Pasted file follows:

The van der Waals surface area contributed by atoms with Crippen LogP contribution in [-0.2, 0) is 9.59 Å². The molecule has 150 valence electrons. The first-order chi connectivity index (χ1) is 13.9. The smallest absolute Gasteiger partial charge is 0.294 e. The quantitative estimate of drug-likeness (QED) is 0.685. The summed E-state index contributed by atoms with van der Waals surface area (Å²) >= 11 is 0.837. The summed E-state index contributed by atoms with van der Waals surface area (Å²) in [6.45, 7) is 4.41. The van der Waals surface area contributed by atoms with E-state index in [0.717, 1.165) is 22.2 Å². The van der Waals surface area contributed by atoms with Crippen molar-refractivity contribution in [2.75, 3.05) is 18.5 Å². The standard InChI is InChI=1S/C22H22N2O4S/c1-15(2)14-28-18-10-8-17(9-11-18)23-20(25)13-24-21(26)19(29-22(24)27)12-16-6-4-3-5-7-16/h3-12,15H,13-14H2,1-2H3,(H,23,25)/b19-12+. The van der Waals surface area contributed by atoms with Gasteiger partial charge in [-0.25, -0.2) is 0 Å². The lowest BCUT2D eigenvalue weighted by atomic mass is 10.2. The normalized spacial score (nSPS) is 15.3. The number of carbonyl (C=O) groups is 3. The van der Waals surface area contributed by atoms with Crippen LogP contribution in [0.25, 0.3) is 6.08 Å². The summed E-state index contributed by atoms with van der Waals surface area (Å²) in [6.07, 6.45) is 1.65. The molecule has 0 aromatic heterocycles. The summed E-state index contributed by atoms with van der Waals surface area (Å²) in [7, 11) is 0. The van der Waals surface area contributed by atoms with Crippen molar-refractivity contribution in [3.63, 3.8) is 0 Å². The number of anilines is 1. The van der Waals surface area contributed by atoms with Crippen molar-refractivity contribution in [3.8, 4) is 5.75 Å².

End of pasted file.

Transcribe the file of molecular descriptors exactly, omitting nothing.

The van der Waals surface area contributed by atoms with Crippen LogP contribution in [-0.2, 0) is 9.59 Å². The molecule has 150 valence electrons. The first-order chi connectivity index (χ1) is 13.9. The smallest absolute Gasteiger partial charge is 0.294 e. The quantitative estimate of drug-likeness (QED) is 0.685. The summed E-state index contributed by atoms with van der Waals surface area (Å²) >= 11 is 0.837. The summed E-state index contributed by atoms with van der Waals surface area (Å²) in [6.45, 7) is 4.41. The van der Waals surface area contributed by atoms with E-state index in [0.717, 1.165) is 22.2 Å². The van der Waals surface area contributed by atoms with Crippen molar-refractivity contribution in [2.75, 3.05) is 18.5 Å². The standard InChI is InChI=1S/C22H22N2O4S/c1-15(2)14-28-18-10-8-17(9-11-18)23-20(25)13-24-21(26)19(29-22(24)27)12-16-6-4-3-5-7-16/h3-12,15H,13-14H2,1-2H3,(H,23,25)/b19-12+. The van der Waals surface area contributed by atoms with Gasteiger partial charge in [-0.25, -0.2) is 0 Å². The lowest BCUT2D eigenvalue weighted by atomic mass is 10.2. The normalized spacial score (nSPS) is 15.3. The number of carbonyl (C=O) groups is 3. The van der Waals surface area contributed by atoms with Crippen LogP contribution in [0.25, 0.3) is 6.08 Å². The summed E-state index contributed by atoms with van der Waals surface area (Å²) in [6.07, 6.45) is 1.65. The molecule has 0 aromatic heterocycles. The summed E-state index contributed by atoms with van der Waals surface area (Å²) in [7, 11) is 0. The van der Waals surface area contributed by atoms with Crippen molar-refractivity contribution in [3.63, 3.8) is 0 Å². The number of anilines is 1. The van der Waals surface area contributed by atoms with Crippen molar-refractivity contribution in [3.8, 4) is 5.75 Å².